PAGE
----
3. I thought a film needed a through story, something a viewer could watch from beginning to end. The only story I could think of (maybe the only story I had access to) was my own story of being nervous and travelling to Jefferson for the Pulpwood Queens’ party. 
  4. I decided to shoot at 24P. I kind of wish I would have just shot in HD.  I may not have even described this right.
  5. I did what I could to shoot footage of the journey. This included still photos and video of airports, my rental car, the state line, sites along the way, and the “Jefferson” sign as I entered town. Except for when my battery ran out, I videoed everything that happened at Girlfriend Weekend.
  6. What story are you telling? How can you “show” it? I tried to feel out a story as the weekend passed. I knew I had to have an ending. I was on the lookout for it.
  7. It wasn’t long until I wished I’d bought a tripod. 
  8. Other mistakes? forgot to white balance the camera, didn’t know my camera had a “stabilization” button, ran out of battery in the middle of great footage, and I once had the mic facing the wrong direction.
  9. As you fill up your memory cards, where will you put the video? I had a MacBook and an external drive that I put footage onto at night. The files are enormous.
  10. Kathy Patrick introduced me to the crowd as a documentary filmmaker. I had a camera. As far as anyone knew, I was a documentary filmmaker. I tried to start acting like one. I focused on trying to capture the experience of the Pulpwood Queens’ Girlfriend Weekend. The more I filmed, the braver I got and the more I was willing to stick my camera into the action. I asked people questions and filmed their answers.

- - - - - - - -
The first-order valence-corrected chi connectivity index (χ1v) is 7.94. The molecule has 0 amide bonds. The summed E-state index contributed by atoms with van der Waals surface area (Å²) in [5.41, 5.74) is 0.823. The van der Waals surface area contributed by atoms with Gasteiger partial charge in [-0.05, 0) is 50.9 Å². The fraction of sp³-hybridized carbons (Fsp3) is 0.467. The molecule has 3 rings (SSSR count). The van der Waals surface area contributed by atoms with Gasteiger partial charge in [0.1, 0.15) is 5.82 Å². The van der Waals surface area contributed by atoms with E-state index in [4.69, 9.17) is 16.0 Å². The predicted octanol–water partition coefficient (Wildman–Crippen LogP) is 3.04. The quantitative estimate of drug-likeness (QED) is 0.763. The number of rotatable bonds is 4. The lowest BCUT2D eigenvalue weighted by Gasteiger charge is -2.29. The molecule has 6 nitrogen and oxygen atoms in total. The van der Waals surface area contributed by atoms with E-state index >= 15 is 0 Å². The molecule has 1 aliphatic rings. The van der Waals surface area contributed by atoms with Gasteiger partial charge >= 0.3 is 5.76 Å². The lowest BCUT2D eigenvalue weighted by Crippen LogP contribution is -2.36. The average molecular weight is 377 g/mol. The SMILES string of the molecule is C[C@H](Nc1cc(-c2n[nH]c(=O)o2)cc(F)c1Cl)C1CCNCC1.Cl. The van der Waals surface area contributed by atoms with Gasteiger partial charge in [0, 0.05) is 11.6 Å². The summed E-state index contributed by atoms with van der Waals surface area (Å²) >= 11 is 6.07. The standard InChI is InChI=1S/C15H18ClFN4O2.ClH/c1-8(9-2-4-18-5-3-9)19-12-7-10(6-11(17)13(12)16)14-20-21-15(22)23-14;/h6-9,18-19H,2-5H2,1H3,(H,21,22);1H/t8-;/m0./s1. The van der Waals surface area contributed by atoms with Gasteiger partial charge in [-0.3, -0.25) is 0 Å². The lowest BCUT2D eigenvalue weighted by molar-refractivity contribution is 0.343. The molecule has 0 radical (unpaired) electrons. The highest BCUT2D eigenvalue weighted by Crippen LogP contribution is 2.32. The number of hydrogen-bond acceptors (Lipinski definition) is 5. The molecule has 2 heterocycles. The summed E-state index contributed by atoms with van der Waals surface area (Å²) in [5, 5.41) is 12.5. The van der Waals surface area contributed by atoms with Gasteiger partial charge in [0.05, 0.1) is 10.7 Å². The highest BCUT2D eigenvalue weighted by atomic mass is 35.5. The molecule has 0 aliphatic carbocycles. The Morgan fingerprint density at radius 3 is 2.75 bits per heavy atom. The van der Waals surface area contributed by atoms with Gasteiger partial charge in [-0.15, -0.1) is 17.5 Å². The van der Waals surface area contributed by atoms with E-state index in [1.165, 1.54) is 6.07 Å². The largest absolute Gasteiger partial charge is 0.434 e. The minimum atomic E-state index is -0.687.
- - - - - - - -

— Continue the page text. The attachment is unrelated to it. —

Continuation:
11. I wasn’t determined to make a documentary film. I wanted to learn to use my camera and get some experience. My experience with the Pulpwood Queens motivated me to see the film to completion.
  12. Having been introduced as a documentary filmmaker,  (rather than a guy who bought a camera) I was approached by Brooklyn-based photographer Natalie Brasington.  She offerred her still photographs to the film. I believe this is one of the key events that allowed the film to be completed. 
  13. I connected via Facebook with my old high school basketball rival and friend Jeremy Vogt. He offerred his music to the project.
  14. I took Apple workshops on Final Cut Pro X  at the Apple store on West 14th Street in Manhattan.  It was during these courses that I also learned about Larry Jordan and his book Final Cut Pro X: Making the Transition.  
  15. I essentially wrote an essay about the Pulpwood Queens. I cut it in half and read the first half of it to open the film. I used Natalie’s photographs to illustrate it. I added Jeremy’s music. I did the same for the end.

Hope this gives you an idea of my process